On Honeyblood’s third album, In Plain Sight, the consistent mastermind behind the music, Stina Tweeddale, finally takes full credit as Honeyblood and deftly steers the album with her assured performance and point-of-view. In Plain Sight, at a lean 36 minutes is an energetic and generally enervating indie pop-rock that traffics in lots of personality and heavy, fuzzy guitar.
The first few tracks here show Honeyblood and Tweeddale’s capacity for crafting easy hooks. “She’s a Nightmare” eases you into the rock sound of the album and highlights the warm, smoky vocals of Tweeddale. “The Third Degree” and “A Kiss From the Devil” both introduce some of that aforementioned rock fuzz and scuzz, with their respective refrains of “no no drama drama baby” and “kiss me quickly” promptly taking root in your ears. The heavier rock elements build into “Gibberish,” which utilizes this sound well to convey Tweeddale’s frustrated, angry-adrenalized performance with the message that “when you’re talking shit, [it] sounds like gibberish.” These first four tracks are good and effectively compelling introductions to an album, although with their hook-heaviness and lean towards the scuzz-rock of Honeyblood’s palette, they feel less dynamic than one would hope when up against each other. When comparing the first few songs to the latter half of the album, they begin to feel even less enthralling.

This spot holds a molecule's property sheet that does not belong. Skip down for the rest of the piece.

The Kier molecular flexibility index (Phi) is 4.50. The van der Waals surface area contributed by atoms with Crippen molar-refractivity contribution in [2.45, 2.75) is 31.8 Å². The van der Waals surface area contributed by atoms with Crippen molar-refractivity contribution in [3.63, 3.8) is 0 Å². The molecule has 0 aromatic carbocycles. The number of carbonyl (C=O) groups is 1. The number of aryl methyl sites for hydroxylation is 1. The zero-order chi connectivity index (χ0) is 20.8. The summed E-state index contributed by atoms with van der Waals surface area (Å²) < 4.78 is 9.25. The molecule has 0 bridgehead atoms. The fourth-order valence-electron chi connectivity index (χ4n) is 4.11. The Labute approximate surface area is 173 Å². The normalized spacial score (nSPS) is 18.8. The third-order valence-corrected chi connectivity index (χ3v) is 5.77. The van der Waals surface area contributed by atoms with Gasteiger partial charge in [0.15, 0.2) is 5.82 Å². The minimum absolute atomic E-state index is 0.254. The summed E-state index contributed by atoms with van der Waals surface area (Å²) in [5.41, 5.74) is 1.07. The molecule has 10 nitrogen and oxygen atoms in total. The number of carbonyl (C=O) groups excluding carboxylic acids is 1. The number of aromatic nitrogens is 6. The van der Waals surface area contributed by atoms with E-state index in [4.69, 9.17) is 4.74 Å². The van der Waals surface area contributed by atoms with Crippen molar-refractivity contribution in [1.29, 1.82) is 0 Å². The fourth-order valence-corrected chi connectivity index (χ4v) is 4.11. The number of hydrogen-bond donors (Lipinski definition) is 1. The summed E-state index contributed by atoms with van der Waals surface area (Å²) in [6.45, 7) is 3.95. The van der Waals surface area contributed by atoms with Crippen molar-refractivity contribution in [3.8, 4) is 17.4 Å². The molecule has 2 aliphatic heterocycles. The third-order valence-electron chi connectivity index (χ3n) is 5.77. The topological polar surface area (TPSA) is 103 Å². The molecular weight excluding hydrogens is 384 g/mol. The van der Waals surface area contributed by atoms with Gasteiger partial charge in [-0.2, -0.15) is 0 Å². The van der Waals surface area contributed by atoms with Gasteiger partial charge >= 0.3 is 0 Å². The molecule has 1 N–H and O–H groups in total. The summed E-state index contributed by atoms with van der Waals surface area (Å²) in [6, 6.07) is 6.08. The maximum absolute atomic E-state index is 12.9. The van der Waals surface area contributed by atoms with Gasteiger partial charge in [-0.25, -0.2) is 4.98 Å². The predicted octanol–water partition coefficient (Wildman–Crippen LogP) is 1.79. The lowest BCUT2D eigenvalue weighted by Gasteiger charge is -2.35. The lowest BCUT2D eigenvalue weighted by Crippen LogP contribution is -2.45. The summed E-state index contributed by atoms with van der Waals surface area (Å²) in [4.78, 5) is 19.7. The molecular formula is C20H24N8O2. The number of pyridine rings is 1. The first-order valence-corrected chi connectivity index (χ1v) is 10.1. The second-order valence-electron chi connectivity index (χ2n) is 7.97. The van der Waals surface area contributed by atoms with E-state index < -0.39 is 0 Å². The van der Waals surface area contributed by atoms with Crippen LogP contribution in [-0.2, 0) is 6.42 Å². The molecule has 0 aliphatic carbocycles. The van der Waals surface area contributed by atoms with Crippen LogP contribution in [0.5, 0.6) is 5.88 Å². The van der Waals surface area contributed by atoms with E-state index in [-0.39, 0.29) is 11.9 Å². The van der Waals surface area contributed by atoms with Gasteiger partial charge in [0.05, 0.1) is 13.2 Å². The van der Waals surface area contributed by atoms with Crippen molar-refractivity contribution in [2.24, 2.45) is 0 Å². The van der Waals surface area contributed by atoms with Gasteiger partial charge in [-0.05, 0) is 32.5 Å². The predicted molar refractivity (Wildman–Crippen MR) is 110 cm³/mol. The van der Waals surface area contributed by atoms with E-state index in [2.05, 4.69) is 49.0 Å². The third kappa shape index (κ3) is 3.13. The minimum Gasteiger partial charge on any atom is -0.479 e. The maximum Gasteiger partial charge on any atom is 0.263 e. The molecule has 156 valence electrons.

“The Tarantella” instantly downshifts the energy after “Gibberish,” down towards something slow and creeping, with a minor explosion in the chorus that stops just before you expect it to, delivering a great sense of halting satisfaction – which of course results in greater satisfaction with the rest of the song. The mood of the song is also built by some of the more evocative lyrics of the album, with a refrain of “I’ll be sitting on the deadly nightshade, that color suits my pale, pale skin.” “Take the Wheel” follows “Tarantella” with a similar groove at the start, and acts as a nice transition to “Touch,” which builds on the danceable groove established in “Wheel.” “Touch” is especially rich in imagery and mood, built with Tweeddale’s character singing about a bad relationship she cannot resist, who asks in a sly voice “does she know that you’re here tonight [and] does she know what you’re really like?” “Glimmer,” about an enigmatic and magically mysterious woman is equally as fun and expansive as the woman Tweeddale sings about.
In the same way in which the album starts with enough of an energy ramp-up to help you keep pace for the rest of the experience, the end winds down smoothly. “Twisting the Aces” begins the slow-down, already remarkably calmer than the earlier tracks, and is followed by the excellent “Harmless,” which abandons the guitars altogether to highlight Tweeddale’s delicate control of her strong vocals over the evocative everyday imagery crafted in the lyrics “I’m faithfully alone again” and “someday I’ll get to be disgustingly happy.”
In Plain Sight as a whole travels up into some interesting, intriguing moments of rhythm, lyrics, and delivery but then also dips into a few lulls of repetition in sound and energy. When the album works best, with Tweeddale’s dynamic voice at the forefront—as on “The Tarantella” and “Harmless”—it’s a compelling listen. An entire listen might blend a few tracks, but a few select standalone numbers will give you the goods all on their own.